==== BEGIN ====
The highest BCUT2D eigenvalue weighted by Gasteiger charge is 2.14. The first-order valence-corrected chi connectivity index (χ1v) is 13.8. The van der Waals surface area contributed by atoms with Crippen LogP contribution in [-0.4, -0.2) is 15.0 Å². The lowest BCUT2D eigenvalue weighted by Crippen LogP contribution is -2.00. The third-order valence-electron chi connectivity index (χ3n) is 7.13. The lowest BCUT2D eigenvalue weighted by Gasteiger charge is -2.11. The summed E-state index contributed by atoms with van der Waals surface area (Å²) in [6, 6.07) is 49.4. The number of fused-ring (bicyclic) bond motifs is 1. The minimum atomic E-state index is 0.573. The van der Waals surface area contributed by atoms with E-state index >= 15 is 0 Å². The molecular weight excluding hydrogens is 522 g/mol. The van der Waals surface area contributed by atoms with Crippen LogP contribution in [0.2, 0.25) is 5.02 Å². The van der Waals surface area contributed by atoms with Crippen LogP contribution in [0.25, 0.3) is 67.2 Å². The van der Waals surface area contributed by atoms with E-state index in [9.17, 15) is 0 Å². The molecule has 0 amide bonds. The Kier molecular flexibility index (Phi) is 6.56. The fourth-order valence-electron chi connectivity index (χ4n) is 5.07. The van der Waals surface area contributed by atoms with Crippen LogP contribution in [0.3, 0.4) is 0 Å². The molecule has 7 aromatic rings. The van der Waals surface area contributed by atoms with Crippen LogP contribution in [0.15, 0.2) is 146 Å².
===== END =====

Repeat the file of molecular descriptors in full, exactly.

The highest BCUT2D eigenvalue weighted by Gasteiger charge is 2.14. The first-order valence-corrected chi connectivity index (χ1v) is 13.8. The van der Waals surface area contributed by atoms with Crippen LogP contribution in [-0.4, -0.2) is 15.0 Å². The lowest BCUT2D eigenvalue weighted by Crippen LogP contribution is -2.00. The third-order valence-electron chi connectivity index (χ3n) is 7.13. The lowest BCUT2D eigenvalue weighted by Gasteiger charge is -2.11. The summed E-state index contributed by atoms with van der Waals surface area (Å²) in [6, 6.07) is 49.4. The number of fused-ring (bicyclic) bond motifs is 1. The minimum atomic E-state index is 0.573. The van der Waals surface area contributed by atoms with E-state index >= 15 is 0 Å². The molecular weight excluding hydrogens is 522 g/mol. The van der Waals surface area contributed by atoms with Crippen LogP contribution in [0.2, 0.25) is 5.02 Å². The van der Waals surface area contributed by atoms with Crippen LogP contribution in [0.25, 0.3) is 67.2 Å². The van der Waals surface area contributed by atoms with E-state index in [9.17, 15) is 0 Å². The molecule has 0 amide bonds. The Kier molecular flexibility index (Phi) is 6.56. The fourth-order valence-electron chi connectivity index (χ4n) is 5.07. The van der Waals surface area contributed by atoms with Crippen LogP contribution in [0.3, 0.4) is 0 Å². The molecule has 7 aromatic rings. The van der Waals surface area contributed by atoms with Crippen LogP contribution in [0.15, 0.2) is 146 Å².